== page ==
To prepare nuclear fractions, Mφs (1 × 107) were washed as above, and isolated using the sucrose buffer method as previously described (41). All cell lysates and fractions were stored at −80°C until analysis, and protein concentration in all samples was quantified by using the bicinchoninic acid assay (Thermo Scientific) by following manufacturer’s instructions.

For western blotting, samples (20 µg) were resolved on 10% polyacrylamide gels (Sigma-Aldrich) at 100 V for 90 min, and proteins were wet-transferred to PVDF membranes (EMD Millipore). The membranes were blocked for 1 h with 3% BSA (Fisher Scientific), and then incubated overnight at 4°C with antibodies against PPAR-α (H-2), PPAR-β (F-10), PPAR-γ (E-8), or gp91phox (NL-7). All four antibodies were from Santa Cruz Biotechnology (Dallas, TX, USA) and used at 1:500 dilutions in 3% BSA. The membranes were washed three times with TBST (TBS + 0.1% Tween-20; Fisher Scientific), and incubated for 1 h at room temperature with HRP-conjugated anti-mouse antibody (Southern Biotech, Birmingham, AL, USA, 1: 10,000 dilution in 3% BSA). Proteins with antibody conjugation were detected by using the chemiluminescence based method (GE Healthcare, Chicago, IL, USA), and imaged and analyzed by using an Image Quant LAS4000 system (GE Healthcare) (42). Nuclear proteins were normalized against TATA binding protein (Abcam, Cambridge, MA, USA, 1:1,000 dilution in 3% BSA) and proteins from total cell lysates were normalized against β-actin (Santa Cruz Biotechnology).

Cell Lysis and Enzyme-Linked Immunosorbant Assay (ELISA)

Cytokines released by Mφs were measured in the culture media by using IL-6, IL-1β, and TNF-α ELISA by following recommended instructions (BD Biosciences, San Jose, CA, USA). The change in absorbance as a measure of cytokine concentration was monitored by using a SpectraMax M5 spectrophotometer (Molecular Devices, Sunnyvale, CA, USA).

For the measurement of intracellular cytokines, 1 × 106 macrophages were washed and re-suspended in 500 µL PBS then sonicated on ice. Lysate was centrifuged at 10,000 rpm for 10 min at 4°C for the collection of membrane-cleared supernatants.

Functional Metabolic Status of Mφs

The indices of mitochondrial respiration and glycolysis were analyzed in RAW264.7 Mφs (±treatment) by using a Seahorse XF24 Extracellular Flux Analyzer (Agilent, Santa Clara, CA, USA) conducted by Dr. Bartosz Szczesny in the group of Dr. Csaba Szabo, as previously described (5). Each treatment was performed in quadruplicates, and analyzed in triplicates. In brief, 80,000 Mφs were incubated for 3 or 18 h with media only, Tc, Tc + IFN-γ, GW6471 only, or Tc + GW6471. Cells were then equilibrated in assay medium, and OCR (moles per minute) was measured as an index of mitochondrial function. After recording the basal OCR, OCR was recorded with sequential addition of 1 µM each of oligomycin (inhibits complex V), FCCP (uncouples respiration and ATP synthesis), and antimycin A (inhibits complex III). Data were used to calculate the ATP production rate (OCRbasal − OCRoligomycin) as previously shown in Ref. (5).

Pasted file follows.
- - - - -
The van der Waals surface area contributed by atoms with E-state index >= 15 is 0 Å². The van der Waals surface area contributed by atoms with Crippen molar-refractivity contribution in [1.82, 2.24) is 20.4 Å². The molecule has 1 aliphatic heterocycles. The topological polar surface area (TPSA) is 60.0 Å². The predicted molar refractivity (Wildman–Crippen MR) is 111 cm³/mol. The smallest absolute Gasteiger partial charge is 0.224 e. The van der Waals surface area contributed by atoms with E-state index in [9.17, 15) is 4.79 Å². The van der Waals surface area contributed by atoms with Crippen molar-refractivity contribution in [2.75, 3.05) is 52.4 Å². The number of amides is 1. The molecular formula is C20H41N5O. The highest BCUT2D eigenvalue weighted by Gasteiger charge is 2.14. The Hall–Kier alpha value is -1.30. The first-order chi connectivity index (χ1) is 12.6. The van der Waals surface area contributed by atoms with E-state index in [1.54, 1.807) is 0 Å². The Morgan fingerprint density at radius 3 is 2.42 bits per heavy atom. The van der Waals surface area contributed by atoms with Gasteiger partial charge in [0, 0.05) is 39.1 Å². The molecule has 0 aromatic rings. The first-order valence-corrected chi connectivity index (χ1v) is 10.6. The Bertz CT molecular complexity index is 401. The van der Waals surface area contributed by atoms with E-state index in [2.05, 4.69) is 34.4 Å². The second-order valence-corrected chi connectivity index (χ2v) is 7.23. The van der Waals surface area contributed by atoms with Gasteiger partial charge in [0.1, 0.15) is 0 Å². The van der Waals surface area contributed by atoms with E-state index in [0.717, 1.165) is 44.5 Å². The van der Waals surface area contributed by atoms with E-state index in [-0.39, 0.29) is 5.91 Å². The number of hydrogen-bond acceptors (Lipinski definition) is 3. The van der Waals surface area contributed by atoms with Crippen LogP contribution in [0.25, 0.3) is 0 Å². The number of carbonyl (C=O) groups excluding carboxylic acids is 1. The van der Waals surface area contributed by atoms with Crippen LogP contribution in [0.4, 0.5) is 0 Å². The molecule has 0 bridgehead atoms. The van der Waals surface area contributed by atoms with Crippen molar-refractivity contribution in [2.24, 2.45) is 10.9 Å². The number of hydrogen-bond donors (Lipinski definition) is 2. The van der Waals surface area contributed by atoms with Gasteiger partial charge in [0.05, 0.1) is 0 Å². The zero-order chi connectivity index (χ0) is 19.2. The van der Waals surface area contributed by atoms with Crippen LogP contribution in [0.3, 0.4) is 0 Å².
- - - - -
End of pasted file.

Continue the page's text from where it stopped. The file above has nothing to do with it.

The indices of glycolytic function were monitored by the ECAR (mpH per minute) based on lactate efflux, and were determined simultaneously with the OCR as previously reported (5). The ECAR at the basal level (ECARBasal) represented the use of glycolysis for energy demand. The total glycolytic capacity was calculated as the difference between ECARBasal and ECAR with oligomycin addition. OCR and ECAR were normalized by per microgram of total protein.

Measurement of ROS and NO

To measure intracellular ROS, 50 µM of the cell-permeant 2′,7′ dichlorodihydrofluorescein diacetate (H2DCFDA, Molecular Probes, Eugene, OR, USA) was loaded onto cells in clear bottom, black walled plates (Fisher Scientific). Cells were incubated for 30 min, washed twice with PBS, and then loaded with 100 µL PBS. Fluorescence of oxidized product (2′,7′-dichlorofluorescein, DCF) was measured at excitation/emission of 493/520 nm using the Spectramax M5 Fluorimeter (Molecular Devices).

The NO level was measured by assaying the concentrations of nitrite (a stable NO breakdown product) in the culture supernatants by using the Griess assay as previously described (43).